by Katie Navarra
If an OSHA inspector arrived at your farm would you be ready for an inspection?
The number of Occupational Safety and Health Administration (OSHA) inspections, particularly on dairy farms in New York, is expected to increase significantly in 2014.
During a webinar cosponsored by Farm Credit East, the Northeast Dairy Producers Association (NEDPA), New York Farm Bureau and Pro-Dairy, experts Dave Schwoerer, a safety specialist and owner of Innovative Safety Systems, and Charles B. Palmer, an attorney with Michael Best & Friedrich, LLP, offered advice to New York farm businesses, especially dairies for preparing for an OSHA inspection.
How will a farm business know they are under inspection?
A farm owner will only know their farm is under inspection when an inspector arrives on the property. “Advance notice is prohibited,” said Palmer, “an investigator, with a team will show-up, knock on your door, show their credentials and tell you that you were selected.” It is also possible a wage and hour inspector will arrive with the OSHA inspector.
What is OSHA looking for?
When OSHA was established by the federal government in 1920, it was granted limited authority in the agriculture industry. While their authority is limited to specific standards, OSHA leans on a general code known as Section 5 (a) (1), which states that “each employer shall furnish to each of his employees employment and a place of employment which are free from recognized hazards that are causing or are likely to cause death or serious physical harm to his employees…”
“This is where a lot of citations to agricultural businesses is coming from,” Palmer explained, “OSHA really doesn’t have the authority to regulate on this code.”
Aside from the general duty cause, agricultural businesses should be knowledgeable about the codes specific to the industry. These include 1928 (agriculture), 1910.142 (temporary labor camps), 1910.11 (a) and (c) (anhydrous ammonia), 1910.266 (logging operations), 1910.145 (slow moving vehicles) and 1910.1200 (hazard communication). Visit OSHA’s website,, to review each code and understand the expectations.
How should you behave during an inspection?
“Know your rights,” Palmer insisted, “when you are ignorant of your rights and the standards is when inspections go poorly.”
First, is your farm large enough to be inspected? To qualify for an inspection, a farm business must have more than 10 employees and/or a temporary labor camp on-site. In Wisconsin, Palmer has seen instances where OSHA has shown up to do an inspection and there are not enough employees for OSHA to conduct an inspection and so they have walked away. “Don’t count family as employees,” he added, “it is better to have one full time employee versus two part time employees.” This keeps your total employee count below 10.
Ask how your farm was selected for an inspection. Was it selected based on random, neutral criteria? Was it selected because of an accident or complaint? By law, the farms should be selected based on neutral criteria unless there was a fatal accident or complaint filed. What has been stated thus far for New York is that inspections will zero in on the 20 largest New York State Permitted Concentrated Animal Feeding Operations (CAFOs). “Will that pass your constitutional protections,” Palmer questioned, “that is not a random selection process.”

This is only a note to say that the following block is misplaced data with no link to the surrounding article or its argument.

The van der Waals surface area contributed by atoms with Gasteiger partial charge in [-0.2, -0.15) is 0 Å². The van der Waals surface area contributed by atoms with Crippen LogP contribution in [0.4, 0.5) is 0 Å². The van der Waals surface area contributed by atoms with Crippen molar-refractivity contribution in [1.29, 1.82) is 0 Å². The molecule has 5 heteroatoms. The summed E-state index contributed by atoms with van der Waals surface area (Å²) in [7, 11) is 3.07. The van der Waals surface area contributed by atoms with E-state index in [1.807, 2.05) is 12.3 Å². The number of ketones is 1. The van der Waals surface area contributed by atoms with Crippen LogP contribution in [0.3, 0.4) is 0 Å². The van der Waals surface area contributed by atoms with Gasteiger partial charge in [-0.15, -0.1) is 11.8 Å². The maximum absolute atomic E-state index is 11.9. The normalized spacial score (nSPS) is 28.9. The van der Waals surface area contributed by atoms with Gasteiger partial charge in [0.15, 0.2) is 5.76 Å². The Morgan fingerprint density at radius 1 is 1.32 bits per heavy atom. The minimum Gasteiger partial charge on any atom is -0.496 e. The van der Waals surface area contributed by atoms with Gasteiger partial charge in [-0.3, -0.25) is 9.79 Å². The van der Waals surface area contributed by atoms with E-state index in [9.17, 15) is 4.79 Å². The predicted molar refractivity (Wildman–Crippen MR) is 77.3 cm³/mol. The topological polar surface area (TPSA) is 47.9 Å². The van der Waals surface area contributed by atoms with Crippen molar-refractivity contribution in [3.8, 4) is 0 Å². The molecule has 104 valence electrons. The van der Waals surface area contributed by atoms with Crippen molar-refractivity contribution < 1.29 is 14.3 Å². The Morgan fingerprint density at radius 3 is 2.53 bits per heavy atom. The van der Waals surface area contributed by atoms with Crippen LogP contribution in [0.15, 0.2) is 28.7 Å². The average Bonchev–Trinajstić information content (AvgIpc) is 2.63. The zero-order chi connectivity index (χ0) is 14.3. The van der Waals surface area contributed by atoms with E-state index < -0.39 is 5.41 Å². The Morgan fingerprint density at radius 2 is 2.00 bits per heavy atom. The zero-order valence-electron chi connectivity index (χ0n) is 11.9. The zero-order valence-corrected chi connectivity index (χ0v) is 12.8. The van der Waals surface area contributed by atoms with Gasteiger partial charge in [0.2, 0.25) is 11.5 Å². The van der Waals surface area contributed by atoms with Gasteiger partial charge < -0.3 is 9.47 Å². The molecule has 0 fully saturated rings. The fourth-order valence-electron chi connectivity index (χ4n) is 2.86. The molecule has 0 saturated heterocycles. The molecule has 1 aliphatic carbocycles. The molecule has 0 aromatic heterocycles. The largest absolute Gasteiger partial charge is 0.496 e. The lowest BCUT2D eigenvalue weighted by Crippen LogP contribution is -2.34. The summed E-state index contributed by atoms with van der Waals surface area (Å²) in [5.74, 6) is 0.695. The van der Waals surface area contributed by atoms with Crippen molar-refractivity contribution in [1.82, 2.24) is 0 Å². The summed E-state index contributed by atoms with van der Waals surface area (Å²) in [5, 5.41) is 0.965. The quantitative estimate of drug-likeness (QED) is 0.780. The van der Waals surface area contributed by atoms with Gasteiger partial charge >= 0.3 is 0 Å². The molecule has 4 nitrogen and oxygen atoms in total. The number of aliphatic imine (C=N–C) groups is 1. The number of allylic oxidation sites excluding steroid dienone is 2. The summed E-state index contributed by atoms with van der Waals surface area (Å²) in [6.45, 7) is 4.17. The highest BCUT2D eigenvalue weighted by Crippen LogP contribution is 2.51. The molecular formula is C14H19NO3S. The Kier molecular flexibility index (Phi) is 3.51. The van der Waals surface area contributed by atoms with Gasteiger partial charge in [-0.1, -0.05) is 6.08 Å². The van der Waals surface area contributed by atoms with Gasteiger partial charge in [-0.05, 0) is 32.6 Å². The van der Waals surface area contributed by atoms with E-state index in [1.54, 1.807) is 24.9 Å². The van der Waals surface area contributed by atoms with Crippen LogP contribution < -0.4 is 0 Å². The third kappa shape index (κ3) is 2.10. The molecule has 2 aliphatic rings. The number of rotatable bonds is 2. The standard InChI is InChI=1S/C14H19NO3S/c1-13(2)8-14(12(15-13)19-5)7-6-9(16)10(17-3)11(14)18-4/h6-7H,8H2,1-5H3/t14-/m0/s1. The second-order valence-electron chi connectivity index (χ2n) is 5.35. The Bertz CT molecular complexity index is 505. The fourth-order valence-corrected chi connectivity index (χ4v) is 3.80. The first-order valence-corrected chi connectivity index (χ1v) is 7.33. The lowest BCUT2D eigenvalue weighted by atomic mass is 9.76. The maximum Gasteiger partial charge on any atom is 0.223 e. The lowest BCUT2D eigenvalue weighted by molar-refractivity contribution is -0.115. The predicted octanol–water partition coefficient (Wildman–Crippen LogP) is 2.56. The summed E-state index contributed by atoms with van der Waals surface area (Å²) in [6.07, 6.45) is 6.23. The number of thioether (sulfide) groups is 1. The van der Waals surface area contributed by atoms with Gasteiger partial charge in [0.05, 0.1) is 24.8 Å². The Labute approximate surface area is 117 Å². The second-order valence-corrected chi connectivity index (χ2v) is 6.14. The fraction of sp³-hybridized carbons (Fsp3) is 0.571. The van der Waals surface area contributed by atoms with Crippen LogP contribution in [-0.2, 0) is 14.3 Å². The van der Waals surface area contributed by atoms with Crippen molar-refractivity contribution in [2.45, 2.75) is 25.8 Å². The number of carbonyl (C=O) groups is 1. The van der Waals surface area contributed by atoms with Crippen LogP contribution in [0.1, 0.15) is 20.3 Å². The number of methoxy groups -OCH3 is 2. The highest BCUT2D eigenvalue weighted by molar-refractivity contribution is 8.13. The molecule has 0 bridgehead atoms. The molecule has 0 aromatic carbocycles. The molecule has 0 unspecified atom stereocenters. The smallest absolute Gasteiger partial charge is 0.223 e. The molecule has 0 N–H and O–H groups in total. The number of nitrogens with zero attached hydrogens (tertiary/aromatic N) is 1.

It is also important for the owner to know that they and their employees do not have to perform demonstrations of how a work process would take place.
Private interviews of non-management employees are allowed, but not while an employee is performing a work-related task. If an inspector requests a private interview, offer an office space or at a minimum ask that the inspector and employee step out of the immediate work area.
Technically, the farm business owner maintains the right to deny an inspection if an OSHA representative arrives without a warrant from a federal judge. A farm owner can ask an inspector to return a different day if in the middle of critical farm work, without flat out refusing an inspection.
“Be polite, professional and prepared,” he emphasized.
How should you prepare for an inspection?
If a farm business owner strongly objects to an OSHA inspection, “reduce the size to less than 10 employees and no on-site housing,” Palmer suggested. Knowing that is unrealistic or unlikely, hiring an outside consultant can help the farm owner prepare for an inspection.
Often, farm owners ask, where do I start? Palmer suggests, “get a hazard communication plan together. This is the most common citation I’ve seen.”
Create a binder where all Material Data Safety Sheets (MSDS) can be stored. Explain Personal Protective Equipment (PPE) and provide employees training, and require they sign a sheet testifying to their participation. “This is often the litmus test to see if you are enlightened and safe,” Palmer said, “if not, everything goes downhill from there.”
It is also beneficial to review the housing code, field equipment safety, hazard communication, skidsteer training, grain storage safety and general safety is always a good place to start and less expensive than retaining a lawyer to fight citations.
“Most OSHA offices have a client outreach position to provide education,” he added, “these positions have no inspection authority, but can provide a lot of insight into what they’ll be looking for.”
Lastly, have a camera available and know how to use it. “OSHA carries very good camera equipment for video and still photography,” Schwoerer said, “I encourage you to have a camera ready so you can take pictures at the same time.
The two hour webinar, in its entirety is available on and is titled OSHA Compliance: What Farm Businesses Need to Know.